Pecan

(1 customer review)

$15.00

Displayed Prices Are Per Board Foot
To Calculate Board Feet: (L(in) x W(in) x Thickness(in)) / 144
Example: (96 in x 40 in x 2 in) / 144 = 53.33 Board Feet (BF)

PLEASE NOTE: Pricing for larger slabs and kiln dried wood maybe higher than what is displayed on this website

The pecan /pɪˈkæn/ (Carya illinoinensis) is a species of hickory native to northern Mexico and the southern United States in the region of the Mississippi River.[1] The tree is cultivated for its seed in the southern United States, primarily in Georgia[2] and Texas,[3] and in Mexico which produces nearly half of the world total. The seed is an edible nut used as a snack and in various recipes, such as praline candy and pecan pie. The pecan, in various aspects, is included in state symbols of AlabamaArkansasCaliforniaOklahoma and Texas.

“Pecan” is from an Algonquian word variously referring to pecans, walnuts and hickory nuts.  There are many variant pronunciations, some regional and others not.  The most common American pronunciation is[citation needed] /pɪˈkɑːn/; the most common British one is /pɪˈkæn/.  There is little agreement in the United States, even regionally, as to the “correct” pronunciation.

The pecan tree is a large deciduous tree, growing to 20–40 m (66–131 ft) in height, rarely to 44 m (144 ft).  It typically has a spread of 12–23 m (39–75 ft) with a trunk up to 2 m (6.6 ft) diameter. A 10-year-old sapling grown in optimal conditions will stand about 5 m (16 ft) tall. The leaves are alternate, 30–45 cm (12–18 in) long, and pinnate with 9–17 leaflets, each leaflet 5–12 cm (2.0–4.7 in) long and 2–6 cm (0.79–2.36 in) broad.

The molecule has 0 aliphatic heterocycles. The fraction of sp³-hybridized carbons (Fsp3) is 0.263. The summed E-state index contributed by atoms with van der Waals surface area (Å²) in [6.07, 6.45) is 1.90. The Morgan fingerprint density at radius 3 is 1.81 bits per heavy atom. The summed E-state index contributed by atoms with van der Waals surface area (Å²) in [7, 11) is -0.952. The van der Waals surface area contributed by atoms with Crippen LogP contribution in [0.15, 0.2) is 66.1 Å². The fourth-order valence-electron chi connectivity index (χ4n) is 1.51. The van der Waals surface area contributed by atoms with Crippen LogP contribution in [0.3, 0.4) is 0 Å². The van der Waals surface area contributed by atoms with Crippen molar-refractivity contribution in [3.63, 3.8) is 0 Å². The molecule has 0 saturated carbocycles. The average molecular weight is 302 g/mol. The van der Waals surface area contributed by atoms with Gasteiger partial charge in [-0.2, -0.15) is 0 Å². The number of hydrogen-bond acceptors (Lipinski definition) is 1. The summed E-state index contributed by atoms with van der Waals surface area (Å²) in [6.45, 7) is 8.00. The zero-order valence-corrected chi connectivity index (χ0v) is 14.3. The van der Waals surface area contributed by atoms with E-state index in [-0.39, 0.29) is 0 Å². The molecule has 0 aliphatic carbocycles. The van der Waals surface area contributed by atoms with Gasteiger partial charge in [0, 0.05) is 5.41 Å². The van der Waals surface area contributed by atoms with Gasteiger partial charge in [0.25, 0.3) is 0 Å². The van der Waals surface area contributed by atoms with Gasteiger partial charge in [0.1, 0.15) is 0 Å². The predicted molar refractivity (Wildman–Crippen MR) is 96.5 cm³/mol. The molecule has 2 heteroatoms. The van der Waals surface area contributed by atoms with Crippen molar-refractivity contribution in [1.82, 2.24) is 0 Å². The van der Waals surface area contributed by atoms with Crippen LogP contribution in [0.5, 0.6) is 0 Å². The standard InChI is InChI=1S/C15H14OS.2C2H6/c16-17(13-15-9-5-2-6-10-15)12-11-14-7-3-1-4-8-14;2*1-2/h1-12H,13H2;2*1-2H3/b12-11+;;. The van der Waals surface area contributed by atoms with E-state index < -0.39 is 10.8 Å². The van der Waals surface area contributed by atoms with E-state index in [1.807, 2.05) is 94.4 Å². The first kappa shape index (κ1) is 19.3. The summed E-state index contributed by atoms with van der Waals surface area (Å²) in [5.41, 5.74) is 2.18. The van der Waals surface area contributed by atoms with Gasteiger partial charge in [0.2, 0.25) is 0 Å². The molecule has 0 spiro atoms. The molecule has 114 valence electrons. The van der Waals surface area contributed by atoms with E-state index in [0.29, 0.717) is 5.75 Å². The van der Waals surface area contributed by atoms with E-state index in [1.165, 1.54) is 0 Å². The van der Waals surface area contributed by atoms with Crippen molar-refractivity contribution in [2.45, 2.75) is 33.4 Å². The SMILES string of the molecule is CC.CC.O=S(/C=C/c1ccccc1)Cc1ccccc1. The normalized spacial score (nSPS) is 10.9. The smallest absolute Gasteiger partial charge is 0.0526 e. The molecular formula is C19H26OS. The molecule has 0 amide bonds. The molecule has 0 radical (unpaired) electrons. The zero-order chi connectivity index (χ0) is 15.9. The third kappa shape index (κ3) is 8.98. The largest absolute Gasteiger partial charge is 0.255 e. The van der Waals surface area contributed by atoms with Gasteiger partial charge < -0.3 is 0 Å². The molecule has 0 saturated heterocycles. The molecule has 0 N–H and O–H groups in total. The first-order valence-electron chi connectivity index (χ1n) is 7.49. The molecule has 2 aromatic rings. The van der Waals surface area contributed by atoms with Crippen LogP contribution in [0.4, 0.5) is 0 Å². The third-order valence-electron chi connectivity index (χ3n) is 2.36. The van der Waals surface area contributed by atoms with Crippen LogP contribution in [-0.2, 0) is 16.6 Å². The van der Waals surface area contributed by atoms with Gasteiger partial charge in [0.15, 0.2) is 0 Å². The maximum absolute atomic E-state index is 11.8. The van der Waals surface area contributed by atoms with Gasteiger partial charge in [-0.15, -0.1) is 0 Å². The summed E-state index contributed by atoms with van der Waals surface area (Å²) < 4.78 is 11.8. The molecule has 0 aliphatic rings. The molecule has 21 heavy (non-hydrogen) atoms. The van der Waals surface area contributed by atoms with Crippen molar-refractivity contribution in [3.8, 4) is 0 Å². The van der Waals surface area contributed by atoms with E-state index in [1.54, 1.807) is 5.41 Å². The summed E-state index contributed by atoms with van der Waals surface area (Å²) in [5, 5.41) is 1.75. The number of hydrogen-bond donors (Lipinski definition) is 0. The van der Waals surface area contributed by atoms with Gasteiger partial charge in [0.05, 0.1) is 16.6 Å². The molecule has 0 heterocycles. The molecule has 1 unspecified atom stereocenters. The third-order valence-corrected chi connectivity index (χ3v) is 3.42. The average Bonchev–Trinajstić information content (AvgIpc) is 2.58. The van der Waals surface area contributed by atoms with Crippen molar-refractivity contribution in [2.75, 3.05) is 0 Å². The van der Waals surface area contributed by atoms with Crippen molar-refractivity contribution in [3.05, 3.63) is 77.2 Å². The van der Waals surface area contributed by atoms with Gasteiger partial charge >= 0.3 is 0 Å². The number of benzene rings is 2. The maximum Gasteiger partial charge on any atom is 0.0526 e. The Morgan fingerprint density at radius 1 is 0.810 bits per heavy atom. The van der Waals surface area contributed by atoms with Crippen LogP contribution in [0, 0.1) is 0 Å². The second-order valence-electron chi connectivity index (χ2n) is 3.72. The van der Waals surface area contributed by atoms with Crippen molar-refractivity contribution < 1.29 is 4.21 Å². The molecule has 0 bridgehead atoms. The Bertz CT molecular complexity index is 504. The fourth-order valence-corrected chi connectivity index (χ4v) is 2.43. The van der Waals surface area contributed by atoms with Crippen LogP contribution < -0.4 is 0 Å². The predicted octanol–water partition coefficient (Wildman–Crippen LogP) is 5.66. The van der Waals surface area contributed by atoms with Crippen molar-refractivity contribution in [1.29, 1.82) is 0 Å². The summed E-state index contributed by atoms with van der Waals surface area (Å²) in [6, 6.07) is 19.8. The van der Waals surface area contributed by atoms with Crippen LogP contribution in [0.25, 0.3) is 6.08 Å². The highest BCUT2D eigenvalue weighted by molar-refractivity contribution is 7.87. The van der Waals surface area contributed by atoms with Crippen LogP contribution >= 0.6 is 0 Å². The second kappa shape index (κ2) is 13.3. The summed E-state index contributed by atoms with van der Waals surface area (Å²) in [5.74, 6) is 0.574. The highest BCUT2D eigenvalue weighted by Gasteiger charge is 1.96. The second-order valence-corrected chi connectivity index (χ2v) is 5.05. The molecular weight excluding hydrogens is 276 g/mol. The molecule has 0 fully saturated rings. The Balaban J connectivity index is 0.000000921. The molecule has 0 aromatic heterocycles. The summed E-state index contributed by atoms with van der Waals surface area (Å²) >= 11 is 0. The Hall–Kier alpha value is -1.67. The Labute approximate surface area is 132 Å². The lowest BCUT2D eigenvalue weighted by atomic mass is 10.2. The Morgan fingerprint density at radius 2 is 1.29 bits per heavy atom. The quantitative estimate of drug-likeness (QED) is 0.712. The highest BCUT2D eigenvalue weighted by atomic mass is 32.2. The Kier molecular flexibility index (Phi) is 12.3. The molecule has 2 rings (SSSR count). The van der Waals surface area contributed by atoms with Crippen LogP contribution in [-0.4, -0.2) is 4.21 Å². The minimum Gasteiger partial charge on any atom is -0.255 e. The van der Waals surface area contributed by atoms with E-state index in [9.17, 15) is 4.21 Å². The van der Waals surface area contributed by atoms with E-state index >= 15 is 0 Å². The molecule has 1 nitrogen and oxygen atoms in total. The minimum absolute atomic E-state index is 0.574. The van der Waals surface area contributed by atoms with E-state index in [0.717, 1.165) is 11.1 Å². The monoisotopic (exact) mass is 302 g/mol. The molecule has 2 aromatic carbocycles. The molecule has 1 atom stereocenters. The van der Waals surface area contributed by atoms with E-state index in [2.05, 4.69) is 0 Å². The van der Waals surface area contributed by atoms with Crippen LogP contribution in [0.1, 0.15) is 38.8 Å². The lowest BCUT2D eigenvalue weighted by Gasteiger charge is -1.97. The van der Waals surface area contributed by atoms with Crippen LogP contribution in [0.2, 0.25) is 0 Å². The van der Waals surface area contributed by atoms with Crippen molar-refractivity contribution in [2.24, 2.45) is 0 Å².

A pecan, like the fruit of all other members of the hickory genus, is not truly a nut, but is technically a drupe, a fruit with a single stone or pit, surrounded by a husk. The husks are produced from the exocarp tissue of the flower, while the part known as the nut develops from the endocarp and contains the seed. The husk itself is aeneous, that is, brassy greenish-gold in color, oval to oblong in shape, 2.6–6 cm (1.0–2.4 in) long and 1.5–3 cm (0.59–1.18 in) broad. The outer husk is 3–4 mm (0.12–0.16 in) thick, starts out green and turns brown at maturity, at which time it splits off in four sections to release the thin-shelled seed.

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